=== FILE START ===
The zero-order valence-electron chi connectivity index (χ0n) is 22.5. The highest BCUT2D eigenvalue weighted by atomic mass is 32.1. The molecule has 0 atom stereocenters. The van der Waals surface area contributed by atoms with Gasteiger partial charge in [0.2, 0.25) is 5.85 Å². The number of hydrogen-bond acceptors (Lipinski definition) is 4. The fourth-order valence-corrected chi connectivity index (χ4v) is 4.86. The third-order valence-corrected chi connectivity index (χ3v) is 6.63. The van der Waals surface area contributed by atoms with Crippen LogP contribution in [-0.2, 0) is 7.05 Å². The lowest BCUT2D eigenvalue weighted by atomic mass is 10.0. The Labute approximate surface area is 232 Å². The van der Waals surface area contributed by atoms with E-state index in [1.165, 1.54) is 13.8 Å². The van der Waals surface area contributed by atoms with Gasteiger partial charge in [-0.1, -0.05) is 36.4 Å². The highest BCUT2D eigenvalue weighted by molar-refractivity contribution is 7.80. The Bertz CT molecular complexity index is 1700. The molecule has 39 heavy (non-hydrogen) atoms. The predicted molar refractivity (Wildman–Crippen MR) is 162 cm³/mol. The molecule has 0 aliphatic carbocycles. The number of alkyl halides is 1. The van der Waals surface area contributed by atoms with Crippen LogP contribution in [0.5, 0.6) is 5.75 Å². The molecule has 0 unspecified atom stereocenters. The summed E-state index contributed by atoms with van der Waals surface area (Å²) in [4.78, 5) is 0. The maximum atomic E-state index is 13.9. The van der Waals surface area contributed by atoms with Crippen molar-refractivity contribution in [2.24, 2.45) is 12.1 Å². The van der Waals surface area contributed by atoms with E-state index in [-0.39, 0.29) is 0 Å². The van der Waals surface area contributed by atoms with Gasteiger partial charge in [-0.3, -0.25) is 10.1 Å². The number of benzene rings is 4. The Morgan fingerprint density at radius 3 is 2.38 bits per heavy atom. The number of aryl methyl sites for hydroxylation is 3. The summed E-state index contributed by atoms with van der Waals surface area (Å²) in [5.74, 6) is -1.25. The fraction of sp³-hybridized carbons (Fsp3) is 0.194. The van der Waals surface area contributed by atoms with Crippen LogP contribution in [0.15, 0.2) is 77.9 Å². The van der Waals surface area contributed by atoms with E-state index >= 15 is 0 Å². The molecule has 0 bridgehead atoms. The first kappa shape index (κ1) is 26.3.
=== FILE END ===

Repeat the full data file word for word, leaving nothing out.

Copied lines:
The zero-order valence-electron chi connectivity index (χ0n) is 22.5. The highest BCUT2D eigenvalue weighted by atomic mass is 32.1. The molecule has 0 atom stereocenters. The van der Waals surface area contributed by atoms with Gasteiger partial charge in [0.2, 0.25) is 5.85 Å². The number of hydrogen-bond acceptors (Lipinski definition) is 4. The fourth-order valence-corrected chi connectivity index (χ4v) is 4.86. The third-order valence-corrected chi connectivity index (χ3v) is 6.63. The van der Waals surface area contributed by atoms with Crippen LogP contribution in [-0.2, 0) is 7.05 Å². The lowest BCUT2D eigenvalue weighted by atomic mass is 10.0. The Labute approximate surface area is 232 Å². The van der Waals surface area contributed by atoms with E-state index in [1.165, 1.54) is 13.8 Å². The van der Waals surface area contributed by atoms with Gasteiger partial charge in [-0.1, -0.05) is 36.4 Å². The highest BCUT2D eigenvalue weighted by molar-refractivity contribution is 7.80. The Bertz CT molecular complexity index is 1700. The molecule has 39 heavy (non-hydrogen) atoms. The predicted molar refractivity (Wildman–Crippen MR) is 162 cm³/mol. The molecule has 0 aliphatic carbocycles. The number of alkyl halides is 1. The van der Waals surface area contributed by atoms with Crippen LogP contribution in [0.5, 0.6) is 5.75 Å². The molecule has 0 unspecified atom stereocenters. The summed E-state index contributed by atoms with van der Waals surface area (Å²) in [4.78, 5) is 0. The maximum atomic E-state index is 13.9. The van der Waals surface area contributed by atoms with Crippen molar-refractivity contribution in [2.24, 2.45) is 12.1 Å². The van der Waals surface area contributed by atoms with E-state index in [-0.39, 0.29) is 0 Å². The van der Waals surface area contributed by atoms with Gasteiger partial charge in [-0.3, -0.25) is 10.1 Å². The number of benzene rings is 4. The Morgan fingerprint density at radius 3 is 2.38 bits per heavy atom. The number of aryl methyl sites for hydroxylation is 3. The summed E-state index contributed by atoms with van der Waals surface area (Å²) in [5.74, 6) is -1.25. The fraction of sp³-hybridized carbons (Fsp3) is 0.194. The van der Waals surface area contributed by atoms with Crippen LogP contribution in [0.15, 0.2) is 77.9 Å². The van der Waals surface area contributed by atoms with E-state index >= 15 is 0 Å². The molecule has 0 bridgehead atoms. The first kappa shape index (κ1) is 26.3.